Visiting a National Park is a priceless experience. But thankfully, a National Park vacation doesn’t have to break the bank. In fact, there are several ways to visit National Parks for free. Here’s one way to visit National Parks for free- In celebration of the National Park Service turning 100 years old in 2016, sixteen fee-free days were just announced for the upcoming year. And while a visit to any of our amazing National Parks is always a bargain and worth every penny of its entrance fee, a chance to visit National Parks for free makes it even better. Our National Parks are simply amazing and we are blessed in the U.S. to have so many unforgettable parks to explore a huge diversity of scenery, climates, ecosystems and wildlife. In fact, there are 409 parks located across the country managed by the National Park Service, so you are sure to be kept busy trying to explore them all. These are OUR parks and we are unbelievably lucky to have them. And this year, we are even luckier to all have 16 days to visit National Parks for free!
Visit National Parks For Free in 2016-
January 18- Free Entrance in honor of Martin Luther King Jr. Day
April 16-24- Celebrate National Park Week with free entrance days all week long.
August 25-28- Celebrate the National Park Service’s Anniversary with free entrance all four days.
September 24- Free Entrance in honor of National Public Lands Day
November 11- Free Entrance in honor of Veterans Day
There are 127 National Parks that normally charge an entrance fee that will be free to visit for these 16 days. Participating parks that typically charge an entrance fee are listed here, but on the fee free days listed above, these parks will not charge an entrance fee.
Other Ways to Visit National Parks for Free-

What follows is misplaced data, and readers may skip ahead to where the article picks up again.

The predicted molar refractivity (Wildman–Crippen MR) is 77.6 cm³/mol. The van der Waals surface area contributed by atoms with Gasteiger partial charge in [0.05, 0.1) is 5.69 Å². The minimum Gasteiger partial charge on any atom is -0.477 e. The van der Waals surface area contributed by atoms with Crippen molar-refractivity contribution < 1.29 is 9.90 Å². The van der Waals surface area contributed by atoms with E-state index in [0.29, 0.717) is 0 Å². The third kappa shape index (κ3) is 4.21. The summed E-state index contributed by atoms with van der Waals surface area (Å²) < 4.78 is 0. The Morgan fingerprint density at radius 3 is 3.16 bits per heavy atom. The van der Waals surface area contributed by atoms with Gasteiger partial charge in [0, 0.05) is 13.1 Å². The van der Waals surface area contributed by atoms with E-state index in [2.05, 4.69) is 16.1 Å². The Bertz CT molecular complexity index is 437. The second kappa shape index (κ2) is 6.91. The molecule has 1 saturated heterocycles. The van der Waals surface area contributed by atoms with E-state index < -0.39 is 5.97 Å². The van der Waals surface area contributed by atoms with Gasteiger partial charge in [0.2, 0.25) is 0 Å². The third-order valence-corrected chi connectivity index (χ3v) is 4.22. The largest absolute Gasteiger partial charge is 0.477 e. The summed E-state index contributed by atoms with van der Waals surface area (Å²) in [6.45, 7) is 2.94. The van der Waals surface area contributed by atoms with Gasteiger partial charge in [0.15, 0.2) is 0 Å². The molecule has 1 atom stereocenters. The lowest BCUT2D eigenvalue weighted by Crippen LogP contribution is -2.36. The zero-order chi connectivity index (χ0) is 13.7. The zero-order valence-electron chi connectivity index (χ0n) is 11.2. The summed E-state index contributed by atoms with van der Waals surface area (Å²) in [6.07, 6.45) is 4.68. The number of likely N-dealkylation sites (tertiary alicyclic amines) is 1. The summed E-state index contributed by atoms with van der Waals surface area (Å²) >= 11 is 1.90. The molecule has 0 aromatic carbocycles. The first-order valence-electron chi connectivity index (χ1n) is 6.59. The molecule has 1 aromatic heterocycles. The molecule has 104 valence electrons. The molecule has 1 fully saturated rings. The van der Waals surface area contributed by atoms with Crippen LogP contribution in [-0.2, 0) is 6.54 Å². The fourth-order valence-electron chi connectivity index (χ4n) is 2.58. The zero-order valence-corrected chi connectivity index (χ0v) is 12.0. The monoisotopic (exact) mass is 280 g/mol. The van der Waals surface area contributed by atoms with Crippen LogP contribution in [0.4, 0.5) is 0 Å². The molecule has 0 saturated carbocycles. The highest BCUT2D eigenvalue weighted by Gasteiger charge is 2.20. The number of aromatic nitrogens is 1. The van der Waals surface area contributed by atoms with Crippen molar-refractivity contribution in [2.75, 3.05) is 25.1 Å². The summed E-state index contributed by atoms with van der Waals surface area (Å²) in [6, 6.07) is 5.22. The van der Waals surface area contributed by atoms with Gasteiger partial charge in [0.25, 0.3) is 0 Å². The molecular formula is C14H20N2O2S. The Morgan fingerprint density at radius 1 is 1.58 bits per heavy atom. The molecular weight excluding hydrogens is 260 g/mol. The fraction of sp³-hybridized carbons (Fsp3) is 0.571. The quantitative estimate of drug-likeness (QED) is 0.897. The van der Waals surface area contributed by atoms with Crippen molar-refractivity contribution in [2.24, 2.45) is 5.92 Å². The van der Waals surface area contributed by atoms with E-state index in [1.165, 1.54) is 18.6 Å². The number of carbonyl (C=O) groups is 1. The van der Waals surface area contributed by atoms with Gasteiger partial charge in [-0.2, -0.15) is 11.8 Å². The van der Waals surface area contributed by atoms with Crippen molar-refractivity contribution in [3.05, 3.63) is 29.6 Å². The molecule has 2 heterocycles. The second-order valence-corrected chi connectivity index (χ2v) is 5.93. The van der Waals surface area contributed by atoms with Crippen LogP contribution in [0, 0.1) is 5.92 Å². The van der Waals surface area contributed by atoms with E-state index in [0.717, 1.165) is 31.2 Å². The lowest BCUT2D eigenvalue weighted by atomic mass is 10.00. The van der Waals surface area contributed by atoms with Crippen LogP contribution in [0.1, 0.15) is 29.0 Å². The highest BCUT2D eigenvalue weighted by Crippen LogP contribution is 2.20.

Every Kid in a Park-
There is another exciting way to visit National Parks for free this year. Starting at the beginning of the 2015-1016 school year, every interested family with a 4th grade student can obtain a free annual National Park pass through the Every Kid in a Park program. If you have a 4th grader in your family, hurry up and get your free pass at www.everykidinapark.gov. You’ve got 409 parks to explore and time is a wasting! I love this program for so many reasons. First of all, anything that encourages 4th graders and their families to get outside and explore our natural world is a win in my book. An added bonus is the fact that young children who visit our National Parks and fall in love with them grow up to be adults who love the parks and do what they can to protect them. And that is AWESOME.
Fee Free Every Single Day-
Did you know that only 127 out of 409 National Parks typically charge an entrance fee? Parks that typically charge an entrance fee are listed here, the rest are free every single day. That means you can visit 282 different parks any time you want, absolutely free. Like I said, we are amazingly blessed to have such and amazing National Park Service! Browse the National Park Service website for an abundance of information on all of our parks and plan a visit today.
Military Annual Pass-